Intersectionality: “You are a girl”

By Sonala De Silva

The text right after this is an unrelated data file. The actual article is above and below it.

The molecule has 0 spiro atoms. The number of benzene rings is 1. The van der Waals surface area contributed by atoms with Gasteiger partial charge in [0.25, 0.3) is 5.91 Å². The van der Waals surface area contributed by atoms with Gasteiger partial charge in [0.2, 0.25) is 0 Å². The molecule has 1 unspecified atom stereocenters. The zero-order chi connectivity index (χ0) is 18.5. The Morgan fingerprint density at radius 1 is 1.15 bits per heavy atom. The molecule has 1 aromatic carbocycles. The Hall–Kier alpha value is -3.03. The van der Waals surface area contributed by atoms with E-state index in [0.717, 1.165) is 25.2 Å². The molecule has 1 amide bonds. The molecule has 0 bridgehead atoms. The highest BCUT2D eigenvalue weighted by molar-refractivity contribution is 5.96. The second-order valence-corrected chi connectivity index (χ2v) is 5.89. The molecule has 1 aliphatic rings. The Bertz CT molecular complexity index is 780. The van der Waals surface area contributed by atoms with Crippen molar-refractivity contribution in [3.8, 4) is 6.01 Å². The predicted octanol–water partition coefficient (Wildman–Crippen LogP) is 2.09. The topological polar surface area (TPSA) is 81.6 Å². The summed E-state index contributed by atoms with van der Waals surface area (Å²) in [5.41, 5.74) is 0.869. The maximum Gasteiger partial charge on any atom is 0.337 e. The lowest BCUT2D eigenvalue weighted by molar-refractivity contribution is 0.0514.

Being a woman in today’s society, there are still so many expectations and restrictions placed upon myself and others. Being a woman of colour, however, just increases these. I was born in Sydney, though my parents are immigrants. With them, they brought the cultures and values of their motherland. With them, they brought ideals and expectations they hoped that their daughter and son would take on. I consider myself lucky. Even though my parents are immigrants, they did come to this country with an open mind. Coming from a South Asian background, it is safe to say that men and women have different expectations placed upon them by their families. My brother is allowed to pretty much do anything he wants, but it is not that easy for me, because I’ve been told these simple words over and over again throughout my life – “you are a girl”. Apart from gender inequality being a strong issue in my culture, the issue of mental health is also one that is strongly ignored. Mental illness is almost considered non-existent. It is something that is considered shameful, and one would be told to “act normal”, as if it is something they are able to shut off or are purposely putting on. Although these two issues relate to every human being, I strongly feel due to stigmatisation, lack of resources and cross-cultural understanding in our society, that people with ethnic parents are more affected by them in this country.

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